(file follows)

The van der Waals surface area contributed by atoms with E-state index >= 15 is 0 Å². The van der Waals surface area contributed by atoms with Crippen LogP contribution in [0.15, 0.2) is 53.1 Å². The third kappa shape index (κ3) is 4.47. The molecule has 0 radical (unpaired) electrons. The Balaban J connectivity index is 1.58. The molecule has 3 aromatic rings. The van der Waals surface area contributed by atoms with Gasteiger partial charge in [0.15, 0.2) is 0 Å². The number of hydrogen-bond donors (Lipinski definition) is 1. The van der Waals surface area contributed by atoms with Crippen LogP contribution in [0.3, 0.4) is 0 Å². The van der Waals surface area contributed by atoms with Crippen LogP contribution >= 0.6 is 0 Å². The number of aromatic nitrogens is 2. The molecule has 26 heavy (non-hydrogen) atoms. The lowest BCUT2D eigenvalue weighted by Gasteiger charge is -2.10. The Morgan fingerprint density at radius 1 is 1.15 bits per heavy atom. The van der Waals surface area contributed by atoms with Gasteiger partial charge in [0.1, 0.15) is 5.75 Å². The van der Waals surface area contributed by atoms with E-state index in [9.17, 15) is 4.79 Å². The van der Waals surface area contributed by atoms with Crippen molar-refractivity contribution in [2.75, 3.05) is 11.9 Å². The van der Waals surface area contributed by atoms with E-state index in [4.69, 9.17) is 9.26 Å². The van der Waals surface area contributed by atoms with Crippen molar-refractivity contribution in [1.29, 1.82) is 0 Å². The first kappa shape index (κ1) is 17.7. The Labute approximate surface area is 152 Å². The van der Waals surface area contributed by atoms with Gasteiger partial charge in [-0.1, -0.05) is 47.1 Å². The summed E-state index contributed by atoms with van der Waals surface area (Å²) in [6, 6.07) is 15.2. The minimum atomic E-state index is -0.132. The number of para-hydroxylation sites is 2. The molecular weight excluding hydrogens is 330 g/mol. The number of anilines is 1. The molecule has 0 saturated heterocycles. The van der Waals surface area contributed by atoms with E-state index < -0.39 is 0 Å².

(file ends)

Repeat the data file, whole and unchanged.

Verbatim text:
The van der Waals surface area contributed by atoms with E-state index >= 15 is 0 Å². The van der Waals surface area contributed by atoms with Crippen LogP contribution in [0.15, 0.2) is 53.1 Å². The third kappa shape index (κ3) is 4.47. The molecule has 0 radical (unpaired) electrons. The Balaban J connectivity index is 1.58. The molecule has 3 aromatic rings. The van der Waals surface area contributed by atoms with Gasteiger partial charge in [0.15, 0.2) is 0 Å². The number of hydrogen-bond donors (Lipinski definition) is 1. The van der Waals surface area contributed by atoms with Crippen LogP contribution in [0.3, 0.4) is 0 Å². The van der Waals surface area contributed by atoms with Crippen LogP contribution >= 0.6 is 0 Å². The number of aromatic nitrogens is 2. The molecule has 26 heavy (non-hydrogen) atoms. The lowest BCUT2D eigenvalue weighted by Gasteiger charge is -2.10. The Morgan fingerprint density at radius 1 is 1.15 bits per heavy atom. The van der Waals surface area contributed by atoms with Gasteiger partial charge in [0.1, 0.15) is 5.75 Å². The van der Waals surface area contributed by atoms with E-state index in [9.17, 15) is 4.79 Å². The van der Waals surface area contributed by atoms with Crippen molar-refractivity contribution in [2.75, 3.05) is 11.9 Å². The van der Waals surface area contributed by atoms with E-state index in [4.69, 9.17) is 9.26 Å². The van der Waals surface area contributed by atoms with Crippen molar-refractivity contribution in [1.29, 1.82) is 0 Å². The first kappa shape index (κ1) is 17.7. The Labute approximate surface area is 152 Å². The van der Waals surface area contributed by atoms with Gasteiger partial charge in [-0.1, -0.05) is 47.1 Å². The summed E-state index contributed by atoms with van der Waals surface area (Å²) in [6, 6.07) is 15.2. The minimum atomic E-state index is -0.132. The number of para-hydroxylation sites is 2. The molecular weight excluding hydrogens is 330 g/mol. The number of anilines is 1. The molecule has 0 saturated heterocycles. The van der Waals surface area contributed by atoms with E-state index < -0.39 is 0 Å².